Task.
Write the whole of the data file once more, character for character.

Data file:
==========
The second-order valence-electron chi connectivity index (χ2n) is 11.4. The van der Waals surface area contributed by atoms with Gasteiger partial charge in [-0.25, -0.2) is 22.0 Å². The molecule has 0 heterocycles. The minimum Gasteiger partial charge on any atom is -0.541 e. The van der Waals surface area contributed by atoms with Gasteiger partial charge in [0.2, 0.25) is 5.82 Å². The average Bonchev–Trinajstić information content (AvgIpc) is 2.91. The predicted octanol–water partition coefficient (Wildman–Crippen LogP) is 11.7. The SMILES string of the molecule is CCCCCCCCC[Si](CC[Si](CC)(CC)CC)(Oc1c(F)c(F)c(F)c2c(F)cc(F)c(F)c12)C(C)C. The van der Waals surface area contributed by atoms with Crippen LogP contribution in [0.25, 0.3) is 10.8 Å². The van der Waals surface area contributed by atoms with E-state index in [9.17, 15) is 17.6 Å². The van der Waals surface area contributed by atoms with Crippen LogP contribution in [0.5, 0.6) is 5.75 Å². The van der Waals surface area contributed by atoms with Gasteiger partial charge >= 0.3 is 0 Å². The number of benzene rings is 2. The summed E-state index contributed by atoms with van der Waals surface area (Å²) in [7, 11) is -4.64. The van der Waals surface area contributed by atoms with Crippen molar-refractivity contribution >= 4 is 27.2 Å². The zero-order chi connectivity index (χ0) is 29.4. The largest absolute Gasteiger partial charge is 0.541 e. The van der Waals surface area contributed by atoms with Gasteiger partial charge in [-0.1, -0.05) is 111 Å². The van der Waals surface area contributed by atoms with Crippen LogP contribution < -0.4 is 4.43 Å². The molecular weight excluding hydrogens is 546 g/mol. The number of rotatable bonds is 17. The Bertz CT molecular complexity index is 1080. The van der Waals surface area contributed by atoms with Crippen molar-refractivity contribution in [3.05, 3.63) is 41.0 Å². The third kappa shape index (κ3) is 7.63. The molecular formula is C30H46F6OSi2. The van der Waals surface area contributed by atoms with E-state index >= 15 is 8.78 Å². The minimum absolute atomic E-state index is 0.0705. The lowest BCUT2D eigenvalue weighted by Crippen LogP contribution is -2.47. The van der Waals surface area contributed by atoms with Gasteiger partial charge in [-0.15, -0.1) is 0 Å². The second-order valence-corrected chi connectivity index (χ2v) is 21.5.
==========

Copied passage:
The second-order valence-electron chi connectivity index (χ2n) is 11.4. The van der Waals surface area contributed by atoms with Gasteiger partial charge in [-0.25, -0.2) is 22.0 Å². The molecule has 0 heterocycles. The minimum Gasteiger partial charge on any atom is -0.541 e. The van der Waals surface area contributed by atoms with Gasteiger partial charge in [0.2, 0.25) is 5.82 Å². The average Bonchev–Trinajstić information content (AvgIpc) is 2.91. The predicted octanol–water partition coefficient (Wildman–Crippen LogP) is 11.7. The SMILES string of the molecule is CCCCCCCCC[Si](CC[Si](CC)(CC)CC)(Oc1c(F)c(F)c(F)c2c(F)cc(F)c(F)c12)C(C)C. The van der Waals surface area contributed by atoms with Crippen LogP contribution in [0.25, 0.3) is 10.8 Å². The van der Waals surface area contributed by atoms with E-state index in [9.17, 15) is 17.6 Å². The van der Waals surface area contributed by atoms with Crippen LogP contribution in [0.5, 0.6) is 5.75 Å². The van der Waals surface area contributed by atoms with Gasteiger partial charge >= 0.3 is 0 Å². The number of benzene rings is 2. The summed E-state index contributed by atoms with van der Waals surface area (Å²) in [7, 11) is -4.64. The van der Waals surface area contributed by atoms with Crippen molar-refractivity contribution >= 4 is 27.2 Å². The zero-order chi connectivity index (χ0) is 29.4. The largest absolute Gasteiger partial charge is 0.541 e. The van der Waals surface area contributed by atoms with Gasteiger partial charge in [-0.1, -0.05) is 111 Å². The van der Waals surface area contributed by atoms with Crippen LogP contribution < -0.4 is 4.43 Å². The molecular weight excluding hydrogens is 546 g/mol. The number of rotatable bonds is 17. The Bertz CT molecular complexity index is 1080. The van der Waals surface area contributed by atoms with Crippen molar-refractivity contribution in [3.05, 3.63) is 41.0 Å². The third kappa shape index (κ3) is 7.63. The molecular formula is C30H46F6OSi2. The van der Waals surface area contributed by atoms with E-state index >= 15 is 8.78 Å². The minimum absolute atomic E-state index is 0.0705. The lowest BCUT2D eigenvalue weighted by Crippen LogP contribution is -2.47. The van der Waals surface area contributed by atoms with Gasteiger partial charge in [-0.15, -0.1) is 0 Å². The second-order valence-corrected chi connectivity index (χ2v) is 21.5.